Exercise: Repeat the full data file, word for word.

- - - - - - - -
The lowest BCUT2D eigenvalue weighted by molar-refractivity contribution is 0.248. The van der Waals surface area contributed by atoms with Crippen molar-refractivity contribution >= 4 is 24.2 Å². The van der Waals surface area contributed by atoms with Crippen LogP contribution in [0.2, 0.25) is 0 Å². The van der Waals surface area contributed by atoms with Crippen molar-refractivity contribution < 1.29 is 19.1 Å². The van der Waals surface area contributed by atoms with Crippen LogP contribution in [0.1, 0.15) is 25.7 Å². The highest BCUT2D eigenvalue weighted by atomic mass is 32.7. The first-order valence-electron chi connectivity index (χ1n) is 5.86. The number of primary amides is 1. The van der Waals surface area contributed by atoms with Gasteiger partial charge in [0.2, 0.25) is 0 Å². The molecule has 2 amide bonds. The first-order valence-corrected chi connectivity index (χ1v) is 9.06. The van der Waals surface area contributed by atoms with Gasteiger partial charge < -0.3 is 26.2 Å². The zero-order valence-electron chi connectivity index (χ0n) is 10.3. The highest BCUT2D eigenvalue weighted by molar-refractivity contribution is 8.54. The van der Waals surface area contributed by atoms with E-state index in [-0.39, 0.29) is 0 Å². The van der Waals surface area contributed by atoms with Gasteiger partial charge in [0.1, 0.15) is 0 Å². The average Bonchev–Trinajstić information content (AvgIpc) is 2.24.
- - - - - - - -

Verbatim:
The lowest BCUT2D eigenvalue weighted by molar-refractivity contribution is 0.248. The van der Waals surface area contributed by atoms with Crippen molar-refractivity contribution >= 4 is 24.2 Å². The van der Waals surface area contributed by atoms with Crippen LogP contribution in [0.2, 0.25) is 0 Å². The van der Waals surface area contributed by atoms with Crippen molar-refractivity contribution < 1.29 is 19.1 Å². The van der Waals surface area contributed by atoms with Crippen LogP contribution in [0.1, 0.15) is 25.7 Å². The highest BCUT2D eigenvalue weighted by atomic mass is 32.7. The first-order valence-electron chi connectivity index (χ1n) is 5.86. The number of primary amides is 1. The van der Waals surface area contributed by atoms with Gasteiger partial charge in [0.2, 0.25) is 0 Å². The molecule has 2 amide bonds. The first-order valence-corrected chi connectivity index (χ1v) is 9.06. The van der Waals surface area contributed by atoms with Gasteiger partial charge < -0.3 is 26.2 Å². The zero-order valence-electron chi connectivity index (χ0n) is 10.3. The highest BCUT2D eigenvalue weighted by molar-refractivity contribution is 8.54. The van der Waals surface area contributed by atoms with E-state index in [-0.39, 0.29) is 0 Å². The van der Waals surface area contributed by atoms with Gasteiger partial charge in [0.1, 0.15) is 0 Å². The average Bonchev–Trinajstić information content (AvgIpc) is 2.24.